Leaders of the large Warfalla tribe, which turned against Qaddafi in a 1993 coup attempt, told al-Jazeera television Feb. 20 that Qaddafi should leave the country. The alleged coup plotters, some linked to the Warfalla tribe, were arrested and family members were forced to execute the officers in 1997 to “cleanse” the tribe’s honor, according to Tawil.
“Libya as a country is a relatively new concept,” said Elliott Abrams, a fellow at the Council on Foreign Relations in Washington and a former deputy national security adviser to President George W. Bush. “The period of Libya as a modern nation really starts after World War II.”
Most of Libya’s proven oil and gas reserves lie in Cyrenaica, one of three provinces that the 20th century colonial power, Italy, melded into the precursor of modern Libya. Oil and gas account for 97 percent of Libya’s export earnings, one-fourth of the country’s economic output, and 90 percent of government revenue, according to the International Monetary Fund.
“Substantial revenues from the energy sector coupled with a small population give Libya one of the highest per capita GDPs in Africa, but little of this income flows down to the lower orders of society,” the U.S. Central Intelligence Agency wrote in a public document analyzing Libya’s economy.
With $105 billion of reserves in the national treasury and a population of about 6.5 million, Libya has ample funds to support a transition from Qaddafi’s regime and ease any regional tensions that may come from four decades of investment favoring the Tripoli region, Abrams said in an interview.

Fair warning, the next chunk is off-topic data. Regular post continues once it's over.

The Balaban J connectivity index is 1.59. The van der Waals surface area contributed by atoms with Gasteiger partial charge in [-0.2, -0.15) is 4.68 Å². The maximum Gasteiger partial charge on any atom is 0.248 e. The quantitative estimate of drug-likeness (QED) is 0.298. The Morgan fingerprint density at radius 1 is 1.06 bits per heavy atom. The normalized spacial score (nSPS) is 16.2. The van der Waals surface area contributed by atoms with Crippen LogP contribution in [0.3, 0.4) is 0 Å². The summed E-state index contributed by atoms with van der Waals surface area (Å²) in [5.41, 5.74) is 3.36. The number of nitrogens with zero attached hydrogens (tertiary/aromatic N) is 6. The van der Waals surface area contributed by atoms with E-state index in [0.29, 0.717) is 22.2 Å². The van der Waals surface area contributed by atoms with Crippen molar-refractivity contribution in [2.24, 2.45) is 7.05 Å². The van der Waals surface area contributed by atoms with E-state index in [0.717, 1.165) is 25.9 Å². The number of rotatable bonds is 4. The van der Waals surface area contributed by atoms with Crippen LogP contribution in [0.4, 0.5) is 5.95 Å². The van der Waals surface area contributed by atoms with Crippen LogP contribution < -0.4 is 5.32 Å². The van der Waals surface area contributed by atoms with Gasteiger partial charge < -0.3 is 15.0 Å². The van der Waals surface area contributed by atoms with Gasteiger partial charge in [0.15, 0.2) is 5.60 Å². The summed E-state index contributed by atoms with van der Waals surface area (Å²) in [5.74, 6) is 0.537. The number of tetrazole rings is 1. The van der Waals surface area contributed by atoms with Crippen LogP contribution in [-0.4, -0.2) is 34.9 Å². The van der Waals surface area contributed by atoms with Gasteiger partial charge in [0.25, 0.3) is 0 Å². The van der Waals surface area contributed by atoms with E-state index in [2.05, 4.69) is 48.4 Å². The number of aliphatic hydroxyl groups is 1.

“If you had a new government, it could actually adopt a development plan that could buy years of stability,” Abrams said.
The country is likely to hold together, even if the regions assert themselves more strongly, and local tribes and religious groups hold sway over their own areas, said St John.
“While regionalism has characterized the country for a period of time, there a truly national feeling that’s developed since independence and especially under Qaddafi,” St John said.
“If Qaddafi holds on for months, you may have a provisional independent republic in the east, but in the long run, I don’t see the country splitting up,” said Abrams.
Muhammad bin Sayyid Hassan as-Senussi, 48, a great-nephew of King Idris, said the country’s tribes are united against Qaddafi and there is no risk of civil war.
“The Libyan people and the tribes have proven they are united,” as-Senussi said in a telephone interview from London today. Talk of civil war, he said, has been “created by the regime to spread fear.”